Some months later, Craig called and invited us both to a roping clinic he was holding at the Crow Ranch in Chattanooga, Oklahoma. After solving a number of logistical problems with the Crow family’s help, we arrived. An old cowboy with a horse who looked like a shooting star, but inside was really a small scared eight-year old boy. A little boy who had the power to tear your head off, but nonetheless a frightened child - but what a man-child he was. This horse could run, he could face better than any animal I ever sat astride, and he had the grace of Nureyev and the fluid style of Joe DiMaggio. More than anything I wanted to save this horse.

We arrived at the Crow ranch on Friday afternoon. Hosts Rob and Penny and their sons, Clancy and Casey charmed each and every guest, and kept a steady supply of ‘stick to your ribs’ delicious meal-time fare available all weekend. Twenty men and women, ranging from physicians and college professors to teachers and skilled trades and crafts artisans, threw loops, worked on horsemanship skills, and hung on every word spoken by the master, Craig Hamilton. “Rope a few on Old Shine, Michael,” Craig said on Friday afternoon, “I want to see him work.”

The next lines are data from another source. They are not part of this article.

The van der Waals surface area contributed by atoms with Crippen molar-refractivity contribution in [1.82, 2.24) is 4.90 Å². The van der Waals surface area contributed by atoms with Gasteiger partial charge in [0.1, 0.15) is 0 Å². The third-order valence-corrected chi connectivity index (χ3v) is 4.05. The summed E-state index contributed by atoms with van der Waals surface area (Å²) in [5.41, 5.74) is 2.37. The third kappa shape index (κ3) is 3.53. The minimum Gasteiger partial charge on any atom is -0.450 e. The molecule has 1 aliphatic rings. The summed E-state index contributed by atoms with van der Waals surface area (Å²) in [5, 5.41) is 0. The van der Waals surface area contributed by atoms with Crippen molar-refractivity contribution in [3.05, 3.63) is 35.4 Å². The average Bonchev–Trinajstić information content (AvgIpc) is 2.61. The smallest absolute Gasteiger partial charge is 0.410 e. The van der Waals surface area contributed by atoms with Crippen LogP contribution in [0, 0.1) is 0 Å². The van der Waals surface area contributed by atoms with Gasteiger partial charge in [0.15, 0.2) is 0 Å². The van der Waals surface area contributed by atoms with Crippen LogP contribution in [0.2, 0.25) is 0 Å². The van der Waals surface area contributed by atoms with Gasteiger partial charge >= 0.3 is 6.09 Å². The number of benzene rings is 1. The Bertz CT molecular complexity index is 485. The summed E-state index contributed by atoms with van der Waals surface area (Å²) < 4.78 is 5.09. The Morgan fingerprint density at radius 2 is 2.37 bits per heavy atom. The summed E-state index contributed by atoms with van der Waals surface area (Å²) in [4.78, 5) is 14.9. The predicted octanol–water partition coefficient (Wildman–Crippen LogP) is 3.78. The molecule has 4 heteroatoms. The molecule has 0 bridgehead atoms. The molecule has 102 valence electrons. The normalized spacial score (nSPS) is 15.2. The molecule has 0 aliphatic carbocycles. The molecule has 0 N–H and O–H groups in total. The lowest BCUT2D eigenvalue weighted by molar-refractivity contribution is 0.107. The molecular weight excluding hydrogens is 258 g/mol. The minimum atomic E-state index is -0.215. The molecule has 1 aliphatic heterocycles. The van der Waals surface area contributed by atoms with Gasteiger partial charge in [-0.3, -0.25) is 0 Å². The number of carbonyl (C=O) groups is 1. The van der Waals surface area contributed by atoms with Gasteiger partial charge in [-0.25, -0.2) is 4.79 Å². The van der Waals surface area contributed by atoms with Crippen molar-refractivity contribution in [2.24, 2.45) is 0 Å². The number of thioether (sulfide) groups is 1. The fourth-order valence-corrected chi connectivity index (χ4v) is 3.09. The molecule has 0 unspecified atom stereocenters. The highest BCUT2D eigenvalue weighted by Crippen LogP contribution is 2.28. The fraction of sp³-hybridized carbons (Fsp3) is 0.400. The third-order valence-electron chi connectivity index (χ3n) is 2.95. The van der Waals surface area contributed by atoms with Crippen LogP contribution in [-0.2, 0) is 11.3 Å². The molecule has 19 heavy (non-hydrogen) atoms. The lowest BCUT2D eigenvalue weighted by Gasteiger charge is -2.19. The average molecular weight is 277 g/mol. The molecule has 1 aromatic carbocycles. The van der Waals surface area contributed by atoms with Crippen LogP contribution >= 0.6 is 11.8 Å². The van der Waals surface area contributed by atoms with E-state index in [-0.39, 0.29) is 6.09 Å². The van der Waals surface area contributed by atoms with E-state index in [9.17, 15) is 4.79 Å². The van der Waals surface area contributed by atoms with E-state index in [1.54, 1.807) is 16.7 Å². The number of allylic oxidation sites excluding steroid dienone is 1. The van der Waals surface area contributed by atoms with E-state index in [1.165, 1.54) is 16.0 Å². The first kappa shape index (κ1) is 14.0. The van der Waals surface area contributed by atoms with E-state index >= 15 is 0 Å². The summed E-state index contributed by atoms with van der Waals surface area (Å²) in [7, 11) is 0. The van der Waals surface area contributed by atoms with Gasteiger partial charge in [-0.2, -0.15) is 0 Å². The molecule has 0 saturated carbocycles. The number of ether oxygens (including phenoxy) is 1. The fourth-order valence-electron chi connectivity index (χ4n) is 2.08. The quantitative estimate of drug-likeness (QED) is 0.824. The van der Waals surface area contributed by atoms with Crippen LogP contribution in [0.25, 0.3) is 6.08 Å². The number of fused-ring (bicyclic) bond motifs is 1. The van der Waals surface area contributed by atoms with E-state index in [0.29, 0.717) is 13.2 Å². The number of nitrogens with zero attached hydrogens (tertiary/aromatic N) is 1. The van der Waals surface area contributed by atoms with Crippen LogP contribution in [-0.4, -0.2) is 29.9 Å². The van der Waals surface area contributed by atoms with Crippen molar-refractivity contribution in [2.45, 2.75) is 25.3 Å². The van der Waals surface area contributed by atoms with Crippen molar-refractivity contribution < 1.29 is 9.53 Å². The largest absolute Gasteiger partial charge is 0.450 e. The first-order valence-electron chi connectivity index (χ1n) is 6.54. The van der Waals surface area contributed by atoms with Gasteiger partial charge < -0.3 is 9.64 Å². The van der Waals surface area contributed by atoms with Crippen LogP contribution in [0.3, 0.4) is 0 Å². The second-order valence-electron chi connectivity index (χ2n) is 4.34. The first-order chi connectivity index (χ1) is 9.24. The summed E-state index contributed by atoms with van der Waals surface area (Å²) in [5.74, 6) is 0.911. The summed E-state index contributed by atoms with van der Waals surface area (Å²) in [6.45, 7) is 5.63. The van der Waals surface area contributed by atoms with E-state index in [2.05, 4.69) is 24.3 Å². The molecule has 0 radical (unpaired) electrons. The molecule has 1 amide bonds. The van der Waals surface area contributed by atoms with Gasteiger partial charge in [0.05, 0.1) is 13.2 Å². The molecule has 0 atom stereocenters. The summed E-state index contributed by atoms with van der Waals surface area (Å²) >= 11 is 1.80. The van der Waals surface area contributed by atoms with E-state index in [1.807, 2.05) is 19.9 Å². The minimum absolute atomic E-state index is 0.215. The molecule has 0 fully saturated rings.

I felt like a nervous parent at a recital. I so badly wanted my partner to do good and look good in front of all these people, and to my great relief, Shine didn’t do too badly. He was a bit nervous, but managed to get to the cattle, and we roped perhaps a half-dozen without falling down a single time. Craig nodded approvingly, “Not bad, not too bad.” I felt like a dad looking my son’s report card filled with straight A’s.

On Saturday, Craig had me saddle my war horse, Buddy. “I’ll ride Shine,” he said. At first, Shine performed as he had the day before, but as the roping runs increased, and the master asked more and more from the big gray, the house of cards began to fall. Shine became highly agitated, and shook with fear, his anger spiked and at last, Craig rode him to a prancing, skittish halt. He looked at me…

“Something’s wrong,” he said quietly. His words pierced my heart. I knew this great horseman had felt the fear down inside my friend.
“Yes, something’s wrong,” I said, my voice betraying my emotion. At that moment, the horseman knew he had two patients, a scared child inside the body of a warrior, and a heartbroken old cowboy who didn’t know how to help his friend. Craig smiled down at me.

“Don’t be discouraged, you and Rebecca have helped him a great deal.
I know what he needs. We can help him.” I can never remember hearing sweeter words.